2018 Geminid Meteor Shower

Seen any good fireballs lately?
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Christopher K.
Posts: 4763
Joined: October 12th, 2009, 3:28 pm
Location: Baton Rouge, LA

2018 Geminid Meteor Shower

Post by Christopher K. » November 14th, 2018, 12:02 pm

The Geminid meteor shower lasts this year from 4 December to either 16 December or 17 December. HRPO personnel are planning to have the facility open from 9pm to 1am on the peak night of Thursday 13 December. The only government property in EBR Parish people are allowed to use for viewing this event is probably the Highland Road Park Observatory. HRPO is definitely the only BREC property on which people can be for the Geminids. The viewing session has no admission fee and all ages are allowed.

One should lie comfortably on the ground on a blanket or tarp that can get dirty. Alternatively, use a lawn chair or some other reclining chair. Most of the time, one should keep the head angled to a point about halfway to two-thirds from horizon to zenith.

General tips for viewing meteors include...
*Dress warmly. You'd be surprised how much body heat you lose while immobile (especially in the winter).
*Do not consume alcohol of any sort. Even before consumption has given you a "buzz", it has hindered night vision.
*Do not allow your electronic device (flip phone, smart phone, tablet etc.) to glow in your eyes unless you can have it glow red and faint. There will be instructions inside the main building for setting iPhones and Androids to a red-light display.
*Do not take your eyes off the sky! Even the slowest meteors are quite fast. Talk and socialize if desired, but everyone around should understand that searching for meteors is taking precedent.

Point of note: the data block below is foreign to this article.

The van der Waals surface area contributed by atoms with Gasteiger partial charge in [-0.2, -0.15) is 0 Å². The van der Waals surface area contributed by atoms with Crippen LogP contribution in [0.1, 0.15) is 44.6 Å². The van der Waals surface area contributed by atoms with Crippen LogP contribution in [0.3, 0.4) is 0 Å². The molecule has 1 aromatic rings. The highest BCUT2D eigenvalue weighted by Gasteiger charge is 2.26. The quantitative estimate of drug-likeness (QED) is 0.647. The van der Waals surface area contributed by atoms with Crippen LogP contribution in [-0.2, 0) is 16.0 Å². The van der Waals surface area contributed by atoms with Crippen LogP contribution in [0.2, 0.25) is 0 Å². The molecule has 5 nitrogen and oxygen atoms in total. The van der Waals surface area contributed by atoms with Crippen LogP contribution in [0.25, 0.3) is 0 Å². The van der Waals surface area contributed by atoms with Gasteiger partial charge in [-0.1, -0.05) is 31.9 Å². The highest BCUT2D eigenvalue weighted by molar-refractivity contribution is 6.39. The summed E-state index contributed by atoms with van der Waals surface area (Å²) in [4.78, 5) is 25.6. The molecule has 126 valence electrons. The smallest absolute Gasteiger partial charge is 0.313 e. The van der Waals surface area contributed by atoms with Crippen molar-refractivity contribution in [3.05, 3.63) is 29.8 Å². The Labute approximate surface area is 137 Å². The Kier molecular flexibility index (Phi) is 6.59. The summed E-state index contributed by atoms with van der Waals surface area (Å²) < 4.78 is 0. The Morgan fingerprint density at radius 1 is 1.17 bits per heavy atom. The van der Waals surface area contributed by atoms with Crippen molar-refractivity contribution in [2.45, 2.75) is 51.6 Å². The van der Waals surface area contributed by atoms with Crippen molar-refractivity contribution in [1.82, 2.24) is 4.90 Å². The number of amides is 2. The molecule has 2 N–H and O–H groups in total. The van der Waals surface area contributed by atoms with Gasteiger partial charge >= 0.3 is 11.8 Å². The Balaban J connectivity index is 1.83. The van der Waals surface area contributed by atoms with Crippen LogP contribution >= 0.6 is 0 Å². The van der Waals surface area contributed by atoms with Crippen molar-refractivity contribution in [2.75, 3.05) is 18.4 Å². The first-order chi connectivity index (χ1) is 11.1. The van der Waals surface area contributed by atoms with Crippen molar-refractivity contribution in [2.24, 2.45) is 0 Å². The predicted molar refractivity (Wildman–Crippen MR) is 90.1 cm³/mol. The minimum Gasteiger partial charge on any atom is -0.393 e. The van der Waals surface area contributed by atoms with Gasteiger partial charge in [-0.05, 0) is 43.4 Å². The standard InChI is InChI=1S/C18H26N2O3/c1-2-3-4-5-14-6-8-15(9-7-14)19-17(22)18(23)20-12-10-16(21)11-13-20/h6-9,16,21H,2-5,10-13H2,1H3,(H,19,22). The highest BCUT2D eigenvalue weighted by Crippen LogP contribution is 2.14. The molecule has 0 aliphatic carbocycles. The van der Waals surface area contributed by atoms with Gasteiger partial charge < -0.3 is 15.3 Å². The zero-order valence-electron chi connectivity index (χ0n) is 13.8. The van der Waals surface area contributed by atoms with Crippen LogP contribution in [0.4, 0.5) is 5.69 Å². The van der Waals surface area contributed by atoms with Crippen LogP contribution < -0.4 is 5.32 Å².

*Do not break any laws or ignore any basic safety principles to increase the chance of seeing more meteor streaks; it's not worth it.

If you choose to view from your private property, make advanced plans to extinguish any personal outer lights and to request that any neighbors do the same. If you have a civic or homeowners' association, consider making a motion to adopt a policy to switch to and maintain full cut-off (FCO) lighting year-round; this will make your neighborhood perpetually "ready" for viewing meteors in the night sky. (That permanent setup will also help views of comets, star clusters, nebulae and even the Milky Way Galaxy!)

Please do not go anywhere for which you've not been given permission, or anywhere that is unsafe.

Christopher K.
Posts: 4763
Joined: October 12th, 2009, 3:28 pm
Location: Baton Rouge, LA

Re: 2018 Geminid Meteor Shower

Post by Christopher K. » December 13th, 2018, 6:21 pm

HRPO personnel will have the front gate open at 8:40pm. Please do not arrive before that time. As many may have heard, the rain chance, cloud cover and humidity is all forecast by NOAA to be high...
precipitation potential, 31%
sky cover, 94%
relative humidity, 98%
temperature, 16˚C
surface wind, SE 8 km/h


The current plan is for HRPO to close at 11pm or soon after. For those who actually wanted to view the sky, there are two other opportunities this weekend--from 8:30pm to 10pm, or Saturday night from 7:30pm to 11:15pm.

If you are intent on coming, please remember to follow all rules. There will be no sitting or lying on concrete at all, so bring a lawn chair or folding chair or tarp if you don't want to stand the whole time.

Christopher K.
Posts: 4763
Joined: October 12th, 2009, 3:28 pm
Location: Baton Rouge, LA

Re: 2018 Geminid Meteor Shower

Post by Christopher K. » December 14th, 2018, 4:11 pm

It was atrocious at HRPO last night. A moderately thick fog rolled in and stayed in; the facility shut down at 9:30pm. HRPO personnel would like to thank Scott C. for volunteering, and Steven and Roz for support. Jordan and Justin manned the front gate; Amy worked the front desk. A thanks also goes to the thirty-five enthusiastic patrons who visited.

Christopher K.
Posts: 4763
Joined: October 12th, 2009, 3:28 pm
Location: Baton Rouge, LA

Re: 2018 Geminid Meteor Shower

Post by Christopher K. » December 15th, 2018, 6:29 pm

Over the past twenty-four hours NASA's All-Sky Fireball Network detected 101 Geminid fireballs! The network currently consists of seventeen cameras, five west of the Mississippi and twelve east of the Mississippi.

More information:
https://fireballs.ndc.nasa.gov/

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